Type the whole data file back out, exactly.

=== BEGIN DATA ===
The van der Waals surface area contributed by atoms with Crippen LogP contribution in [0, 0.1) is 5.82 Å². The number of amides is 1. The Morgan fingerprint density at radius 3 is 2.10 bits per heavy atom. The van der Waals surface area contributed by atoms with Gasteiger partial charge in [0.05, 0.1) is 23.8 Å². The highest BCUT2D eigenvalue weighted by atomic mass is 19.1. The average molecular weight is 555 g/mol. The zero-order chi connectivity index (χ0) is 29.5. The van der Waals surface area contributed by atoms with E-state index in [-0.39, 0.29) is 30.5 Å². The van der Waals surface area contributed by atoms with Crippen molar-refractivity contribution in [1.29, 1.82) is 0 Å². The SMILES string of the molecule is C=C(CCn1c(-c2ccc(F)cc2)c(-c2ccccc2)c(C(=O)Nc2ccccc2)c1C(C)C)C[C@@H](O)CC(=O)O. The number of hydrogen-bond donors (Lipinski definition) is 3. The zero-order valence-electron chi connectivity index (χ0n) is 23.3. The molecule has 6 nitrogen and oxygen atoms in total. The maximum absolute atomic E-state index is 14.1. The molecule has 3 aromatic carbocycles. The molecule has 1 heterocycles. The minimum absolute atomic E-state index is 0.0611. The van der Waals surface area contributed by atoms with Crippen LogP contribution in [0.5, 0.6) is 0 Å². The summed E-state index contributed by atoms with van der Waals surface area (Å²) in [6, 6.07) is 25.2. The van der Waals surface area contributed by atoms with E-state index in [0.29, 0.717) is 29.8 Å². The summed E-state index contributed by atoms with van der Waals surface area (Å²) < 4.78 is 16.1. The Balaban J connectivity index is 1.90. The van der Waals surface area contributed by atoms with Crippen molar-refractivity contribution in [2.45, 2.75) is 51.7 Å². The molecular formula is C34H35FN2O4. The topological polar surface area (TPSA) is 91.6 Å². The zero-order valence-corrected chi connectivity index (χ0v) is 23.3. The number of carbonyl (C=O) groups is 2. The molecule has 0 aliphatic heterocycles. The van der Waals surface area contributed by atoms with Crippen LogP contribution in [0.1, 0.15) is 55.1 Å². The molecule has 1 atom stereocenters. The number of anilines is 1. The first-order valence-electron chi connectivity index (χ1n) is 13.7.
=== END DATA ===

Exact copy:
The van der Waals surface area contributed by atoms with Crippen LogP contribution in [0, 0.1) is 5.82 Å². The number of amides is 1. The Morgan fingerprint density at radius 3 is 2.10 bits per heavy atom. The van der Waals surface area contributed by atoms with Gasteiger partial charge in [0.05, 0.1) is 23.8 Å². The highest BCUT2D eigenvalue weighted by atomic mass is 19.1. The average molecular weight is 555 g/mol. The zero-order chi connectivity index (χ0) is 29.5. The van der Waals surface area contributed by atoms with E-state index in [-0.39, 0.29) is 30.5 Å². The van der Waals surface area contributed by atoms with Crippen molar-refractivity contribution in [1.29, 1.82) is 0 Å². The SMILES string of the molecule is C=C(CCn1c(-c2ccc(F)cc2)c(-c2ccccc2)c(C(=O)Nc2ccccc2)c1C(C)C)C[C@@H](O)CC(=O)O. The number of hydrogen-bond donors (Lipinski definition) is 3. The zero-order valence-electron chi connectivity index (χ0n) is 23.3. The molecule has 6 nitrogen and oxygen atoms in total. The maximum absolute atomic E-state index is 14.1. The molecule has 3 aromatic carbocycles. The molecule has 1 heterocycles. The minimum absolute atomic E-state index is 0.0611. The van der Waals surface area contributed by atoms with Crippen LogP contribution in [0.5, 0.6) is 0 Å². The summed E-state index contributed by atoms with van der Waals surface area (Å²) in [6, 6.07) is 25.2. The van der Waals surface area contributed by atoms with E-state index in [0.29, 0.717) is 29.8 Å². The summed E-state index contributed by atoms with van der Waals surface area (Å²) < 4.78 is 16.1. The Balaban J connectivity index is 1.90. The van der Waals surface area contributed by atoms with Crippen molar-refractivity contribution in [2.45, 2.75) is 51.7 Å². The molecular formula is C34H35FN2O4. The topological polar surface area (TPSA) is 91.6 Å². The zero-order valence-corrected chi connectivity index (χ0v) is 23.3. The number of carbonyl (C=O) groups is 2. The molecule has 0 aliphatic heterocycles. The van der Waals surface area contributed by atoms with Crippen LogP contribution in [0.1, 0.15) is 55.1 Å². The molecule has 1 atom stereocenters. The number of anilines is 1. The first-order valence-electron chi connectivity index (χ1n) is 13.7.